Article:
From mid-June, there will be three different status levels. “The higher the status level, the more attractive the benefits,” says Deutsche Bahn. “In the different levels – from 1,500, from 2,500 and from 6,000 status points – you can look forward to many benefits, such as admission to the DB Lounge, exclusive seating, preferential service in the travel centre as well as some new status benefits.” 

Full details of the new bonus programme are to be available on the DB website from June.

Goodbye Internet Explorer

Microsoft’s Internet Explorer browser was considered the first browser suitable for the masses and, for many, the entry point to the Internet. After 27 years, however, it is considered outdated. For this reason, it has no longer been supported by a number of different programmes since last year. And in June 15th, Internet Explorer will be discontinued completely. The firm has replaced the browser with Microsoft Edge.

Member comments

Log in here to leave a comment.
Become a Member to leave a comment.
For members


Everything that changes in Germany in August 2022

From the €9 ticket and fuel tax cut, to travel chaos, tax deadlines and digital steps forward, here's what's changing in Germany this August.

Everything that changes in Germany in August 2022

€9 ticket and fuel tax cut runs out

Germany’s €9 monthly public transport ticket offer continues until the end of August so people will be able to buy and use it for the month before it it’s gone when September starts (sadly).

The fuel tax cut is also in force until the end of August. For petrol, the government-subsidised “tank rebate” is about 30 cents per litre, for diesel about 14 cents per litre. The reduction is limited until August 31st.

No plans have been announced yet to extend these measures. 

Travel chaos continues in Europe

The summer months have been chaotic for travellers, and we have seen examples of airports congested throughout Europe. This will continue during August, as airlines have cancelled more than 25,000 flights from their August schedule. 

In Germany, around 6,000 flights operated by Lufthansa alone have been scrapped from the summer schedule.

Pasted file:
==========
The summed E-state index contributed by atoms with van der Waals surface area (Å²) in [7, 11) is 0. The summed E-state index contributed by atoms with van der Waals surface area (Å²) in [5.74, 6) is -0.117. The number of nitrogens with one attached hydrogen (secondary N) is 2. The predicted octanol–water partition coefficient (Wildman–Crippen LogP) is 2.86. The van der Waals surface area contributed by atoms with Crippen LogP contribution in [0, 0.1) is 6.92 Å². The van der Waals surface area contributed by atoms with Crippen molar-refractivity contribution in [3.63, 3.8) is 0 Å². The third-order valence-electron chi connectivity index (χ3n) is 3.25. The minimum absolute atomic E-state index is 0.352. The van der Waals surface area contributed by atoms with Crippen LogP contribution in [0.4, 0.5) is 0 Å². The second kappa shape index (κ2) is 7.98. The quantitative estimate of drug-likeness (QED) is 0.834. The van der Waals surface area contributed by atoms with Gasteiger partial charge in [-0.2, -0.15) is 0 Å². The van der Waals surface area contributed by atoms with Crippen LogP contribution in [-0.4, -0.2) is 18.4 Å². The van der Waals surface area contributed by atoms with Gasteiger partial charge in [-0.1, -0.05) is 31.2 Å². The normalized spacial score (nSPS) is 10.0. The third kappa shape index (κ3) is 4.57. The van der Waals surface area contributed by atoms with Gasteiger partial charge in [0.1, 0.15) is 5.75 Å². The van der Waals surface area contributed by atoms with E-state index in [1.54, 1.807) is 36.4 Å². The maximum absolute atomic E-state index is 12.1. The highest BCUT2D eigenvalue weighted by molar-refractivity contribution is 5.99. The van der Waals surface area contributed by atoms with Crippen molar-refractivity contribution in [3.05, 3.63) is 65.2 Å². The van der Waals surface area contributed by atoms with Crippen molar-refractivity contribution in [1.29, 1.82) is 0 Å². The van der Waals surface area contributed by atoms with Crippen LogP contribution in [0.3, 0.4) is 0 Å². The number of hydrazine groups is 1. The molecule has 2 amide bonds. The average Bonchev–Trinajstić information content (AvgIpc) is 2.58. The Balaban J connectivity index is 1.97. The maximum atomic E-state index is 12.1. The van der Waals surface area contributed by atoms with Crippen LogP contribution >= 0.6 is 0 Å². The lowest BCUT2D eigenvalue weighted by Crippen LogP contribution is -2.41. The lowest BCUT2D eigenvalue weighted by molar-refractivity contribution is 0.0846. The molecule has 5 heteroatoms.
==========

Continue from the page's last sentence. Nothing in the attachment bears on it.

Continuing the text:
More strikes?

German airline giant Lufthansa ground staff staged a one-day strike on Wednesday July 27th. Negotiations between Verdi union and Lufthansa will happen on August 3rd and 4th.

It may be that more strikes are announced if an agreement on pay for the 20,000 ground staff isn’t reached. Keep an eye on The Local’s homepage. 

READ ALSO: Flights disrupted across Germany as Lufthansa strike begins

Travellers queue at terminal 2 of Frankfurt airport on July 23rd.

Travellers queue at terminal 2 of Frankfurt airport on July 23rd. Photo: picture alliance/dpa | Frank Rumpenhorst

August regional holiday

There is only one official holiday in Germany in August – Assumption Day – or Mariä Himmelfahrt – on August 15th. It is a regional holiday for the states of Bavaria and Saarland.

It falls on a Monday, so don’t forget to prepare yourself for it, as most shops and supermarkets will be closed on the holiday and Sunday as well (as they always are in Germany).

Tax deadline

Those who have their tax return for 2020 prepared by a tax advisor or an income tax assistance association still have until August 31st to hand it in.

The deadline was extended again in May to relieve tax advisors who have extra work in their plate with auditing Covid financial assistance during the pandemic period.

READ ALSO: Why people in Germany have longer for their tax returns this year

More transparency in employment contracts

Whether it’s the scope of work, length of probationary period, possible overtime or notice period, employment contracts issued from August 1st onwards must clearly state in writing the working conditions for new jobs.

It must also be documented what wages will be paid, how they will be made up, what further training has been promised, what the shift system and rest breaks will be like, and what applies to the remuneration of overtime, allowances and bonuses.

Information on contracting parties, remuneration and working hours must be provided in writing to new employees no later than the start of employment – all other supporting documents can be given within seven calendar days.

More assistance for students